How does Jesus define success?

Published 3:58 pm Thursday, May 21, 2020

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It is the time of the year we celebrate the accomplishments of our graduates. These young men and women have worked tirelessly to earn their diplomas and begin the next chapter in their lives. Although this year has created some challenges and difficulties for our students, they have taken it all in stride. Congratulations to all our 2020 graduates and their families for a job well done! We are blessed with wonderful students! As these students move forward into their future, I want them to think about success. We hear that word thrown around continually in our society, but what does it really mean for a Christian?
Let us first look at the worldly and widely used definition of success: the accomplishment of an aim or purpose and the attainment of popularity or profit. The world definition of success is deceptive and disastrous because it focuses on what is temporary and totally ignores what is lasting and eternal. The world today looks at the five p’s of success: power, position, prestige, pleasure, and prosperity. At some point, we have all bought into this line of thinking. We feel we are successful when we are popular, make loads of money, and have tons of stuff. Is this how Jesus would define success? Do we feel that Jesus was successful here on earth? We know that Jesus had popularity all for what he could provide, but he lived as a beggar with no worldly possessions. Jesus said in John 18:36, “My kingdom is not of this world.” His complete mission was to carry out the will of His Father. That was his only purpose. Here is what Jesus said in Matthew 6:19-21, “Lay not up for yourselves treasures upon earth, where moth and rust doth corrupt, and where thieves break through and steal: 20 But lay up for yourselves treasures in heaven, where neither moth nor rust doth corrupt, and where thieves do not break through nor steal: 21 For where your treasure is, there will your heart be also.”
Jesus states explicitly that our hearts will be where our treasure is located. He commands us to lay up treasures in heaven. You may be wondering how that is accomplished. Success is obedience to God, empowered by the Spirit of God, motivated by love for God, and directed toward the advancement of His kingdom. Real success begins by obeying God’s command to repent, believing in Jesus Christ, and following Him in all areas of life. I came across this analogy in my studies that puts this concept into perspective, “Picture two hands. In the right hand, there are the offer of true contentment, the ability to handle life’s problems without being overcome by them, amazing peace that sees us through all circumstances, wisdom to know what to do, knowledge and constant direction for life, love for others, acceptance of ourselves, joy no matter what, and, at the end of life, an eternity with the God who freely gives all these gifts. The other hand holds all the money and power and ‘success’ the world has to offer, without any of what the right hand holds.”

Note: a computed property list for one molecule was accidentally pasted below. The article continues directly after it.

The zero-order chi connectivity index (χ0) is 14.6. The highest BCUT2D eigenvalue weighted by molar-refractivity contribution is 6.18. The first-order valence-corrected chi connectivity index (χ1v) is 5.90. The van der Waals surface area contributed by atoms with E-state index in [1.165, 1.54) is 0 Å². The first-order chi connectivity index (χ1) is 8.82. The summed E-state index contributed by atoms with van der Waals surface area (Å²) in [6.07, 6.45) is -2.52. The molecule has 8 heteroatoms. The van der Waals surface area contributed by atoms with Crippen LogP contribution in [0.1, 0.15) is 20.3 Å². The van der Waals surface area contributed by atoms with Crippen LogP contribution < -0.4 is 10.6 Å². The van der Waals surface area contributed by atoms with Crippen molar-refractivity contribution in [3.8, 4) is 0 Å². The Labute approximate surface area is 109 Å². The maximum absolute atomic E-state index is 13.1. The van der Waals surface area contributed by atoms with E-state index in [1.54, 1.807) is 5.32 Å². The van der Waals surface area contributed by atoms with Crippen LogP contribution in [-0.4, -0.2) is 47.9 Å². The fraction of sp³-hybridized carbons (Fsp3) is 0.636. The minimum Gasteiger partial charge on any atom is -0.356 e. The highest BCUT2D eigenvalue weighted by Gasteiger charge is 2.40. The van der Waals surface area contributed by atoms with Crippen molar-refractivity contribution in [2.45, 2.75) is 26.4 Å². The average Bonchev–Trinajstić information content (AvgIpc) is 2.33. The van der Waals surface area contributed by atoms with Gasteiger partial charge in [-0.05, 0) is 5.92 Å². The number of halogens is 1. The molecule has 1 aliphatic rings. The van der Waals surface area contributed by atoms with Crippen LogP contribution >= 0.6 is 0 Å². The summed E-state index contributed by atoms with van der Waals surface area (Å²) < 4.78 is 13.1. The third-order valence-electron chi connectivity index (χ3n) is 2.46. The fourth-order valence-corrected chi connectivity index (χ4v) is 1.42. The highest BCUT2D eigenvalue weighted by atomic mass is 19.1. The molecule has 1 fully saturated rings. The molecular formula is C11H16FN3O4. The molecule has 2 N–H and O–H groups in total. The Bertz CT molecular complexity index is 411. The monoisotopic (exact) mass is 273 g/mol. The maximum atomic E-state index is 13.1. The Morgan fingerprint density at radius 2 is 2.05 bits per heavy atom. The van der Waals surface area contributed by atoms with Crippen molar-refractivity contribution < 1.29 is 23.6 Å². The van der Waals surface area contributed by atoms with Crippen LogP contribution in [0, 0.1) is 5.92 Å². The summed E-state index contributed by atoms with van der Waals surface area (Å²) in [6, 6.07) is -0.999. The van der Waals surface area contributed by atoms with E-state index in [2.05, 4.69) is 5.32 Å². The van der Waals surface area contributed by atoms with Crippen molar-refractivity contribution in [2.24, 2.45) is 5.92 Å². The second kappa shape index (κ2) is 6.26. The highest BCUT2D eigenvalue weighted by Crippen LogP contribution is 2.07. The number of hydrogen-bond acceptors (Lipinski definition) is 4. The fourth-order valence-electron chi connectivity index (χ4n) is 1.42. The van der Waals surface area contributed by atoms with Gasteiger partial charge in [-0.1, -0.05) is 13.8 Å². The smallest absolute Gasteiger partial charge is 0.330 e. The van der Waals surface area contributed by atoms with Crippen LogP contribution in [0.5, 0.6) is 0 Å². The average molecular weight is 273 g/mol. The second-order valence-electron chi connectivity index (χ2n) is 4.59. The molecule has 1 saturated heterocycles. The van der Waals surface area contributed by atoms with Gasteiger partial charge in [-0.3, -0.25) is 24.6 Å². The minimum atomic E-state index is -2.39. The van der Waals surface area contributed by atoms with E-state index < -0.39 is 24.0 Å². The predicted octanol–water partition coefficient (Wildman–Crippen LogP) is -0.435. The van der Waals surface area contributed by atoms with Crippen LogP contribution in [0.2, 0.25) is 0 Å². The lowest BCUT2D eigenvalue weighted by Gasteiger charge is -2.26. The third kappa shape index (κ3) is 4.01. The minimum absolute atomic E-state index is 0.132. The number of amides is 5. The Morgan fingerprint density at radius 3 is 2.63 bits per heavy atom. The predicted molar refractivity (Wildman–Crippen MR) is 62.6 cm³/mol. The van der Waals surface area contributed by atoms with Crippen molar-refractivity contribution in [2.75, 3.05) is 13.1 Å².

I know that real success is found in the right hand, but much of our life is spent chasing what is on the left hand. We waste so much time, energy, and effort trying to obtain the worldly success. A genuinely successful person not only hears the Word of God, but also acts upon it. We must apply all of God’s revealed truth to our lives, and live according to His perfect will. In all actuality, Jesus is Lord of all areas of life or not Lord at all. He will not make you a success if you try to hold back areas from His control. Jesus was the most successful man that ever lived on the earth, yet he did not strive to obtain more money or worldly belongings. He invested His life, ability, and talents in others. God has placed all Christians here to share our faith, lead the lost to Christ, help other Christians mature in their faith, and to influence society through our deep love and compassion. To understand the Biblical view of success, we must look at the two greatest commandments. Matthew 22:36-40 says, “36 Master, which is the great commandment in the law? 37 Jesus said unto him, Thou shalt love the Lord thy God with all thy heart, and with all thy soul, and with all thy mind. 38 This is the first and great commandment. 39 And the second is like unto it, Thou shalt love thy neighbour as thyself. 40 On these two commandments hang all the law and the prophets.” A successful person loves God with every fiber of his or her being and their neighbor as they love themselves.